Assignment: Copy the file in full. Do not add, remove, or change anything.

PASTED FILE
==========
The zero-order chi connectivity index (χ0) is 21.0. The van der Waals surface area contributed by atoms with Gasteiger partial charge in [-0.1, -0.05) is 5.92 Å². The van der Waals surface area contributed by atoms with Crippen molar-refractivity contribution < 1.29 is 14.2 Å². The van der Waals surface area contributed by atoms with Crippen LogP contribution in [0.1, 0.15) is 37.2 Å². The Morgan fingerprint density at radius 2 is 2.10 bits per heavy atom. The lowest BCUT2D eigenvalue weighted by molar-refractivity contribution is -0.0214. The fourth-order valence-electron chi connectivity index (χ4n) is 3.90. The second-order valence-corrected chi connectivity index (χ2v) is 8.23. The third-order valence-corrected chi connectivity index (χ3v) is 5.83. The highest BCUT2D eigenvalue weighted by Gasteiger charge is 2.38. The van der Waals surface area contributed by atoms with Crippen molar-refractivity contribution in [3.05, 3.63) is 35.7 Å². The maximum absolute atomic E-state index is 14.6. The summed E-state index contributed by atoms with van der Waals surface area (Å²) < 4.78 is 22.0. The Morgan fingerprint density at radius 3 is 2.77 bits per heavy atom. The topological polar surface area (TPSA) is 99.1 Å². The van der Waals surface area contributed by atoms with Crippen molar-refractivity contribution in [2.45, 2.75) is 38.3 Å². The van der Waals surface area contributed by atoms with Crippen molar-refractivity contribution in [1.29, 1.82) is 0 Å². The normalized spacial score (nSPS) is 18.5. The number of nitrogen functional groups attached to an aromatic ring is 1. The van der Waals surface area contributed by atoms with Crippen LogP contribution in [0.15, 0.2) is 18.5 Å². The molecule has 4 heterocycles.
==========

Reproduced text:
The zero-order chi connectivity index (χ0) is 21.0. The van der Waals surface area contributed by atoms with Gasteiger partial charge in [-0.1, -0.05) is 5.92 Å². The van der Waals surface area contributed by atoms with Crippen molar-refractivity contribution < 1.29 is 14.2 Å². The van der Waals surface area contributed by atoms with Crippen LogP contribution in [0.1, 0.15) is 37.2 Å². The Morgan fingerprint density at radius 2 is 2.10 bits per heavy atom. The lowest BCUT2D eigenvalue weighted by molar-refractivity contribution is -0.0214. The fourth-order valence-electron chi connectivity index (χ4n) is 3.90. The second-order valence-corrected chi connectivity index (χ2v) is 8.23. The third-order valence-corrected chi connectivity index (χ3v) is 5.83. The highest BCUT2D eigenvalue weighted by Gasteiger charge is 2.38. The van der Waals surface area contributed by atoms with Crippen molar-refractivity contribution in [3.05, 3.63) is 35.7 Å². The maximum absolute atomic E-state index is 14.6. The summed E-state index contributed by atoms with van der Waals surface area (Å²) < 4.78 is 22.0. The Morgan fingerprint density at radius 3 is 2.77 bits per heavy atom. The topological polar surface area (TPSA) is 99.1 Å². The van der Waals surface area contributed by atoms with Crippen molar-refractivity contribution in [2.45, 2.75) is 38.3 Å². The van der Waals surface area contributed by atoms with Crippen molar-refractivity contribution in [1.29, 1.82) is 0 Å². The normalized spacial score (nSPS) is 18.5. The number of nitrogen functional groups attached to an aromatic ring is 1. The van der Waals surface area contributed by atoms with Crippen LogP contribution in [0.15, 0.2) is 18.5 Å². The molecule has 4 heterocycles.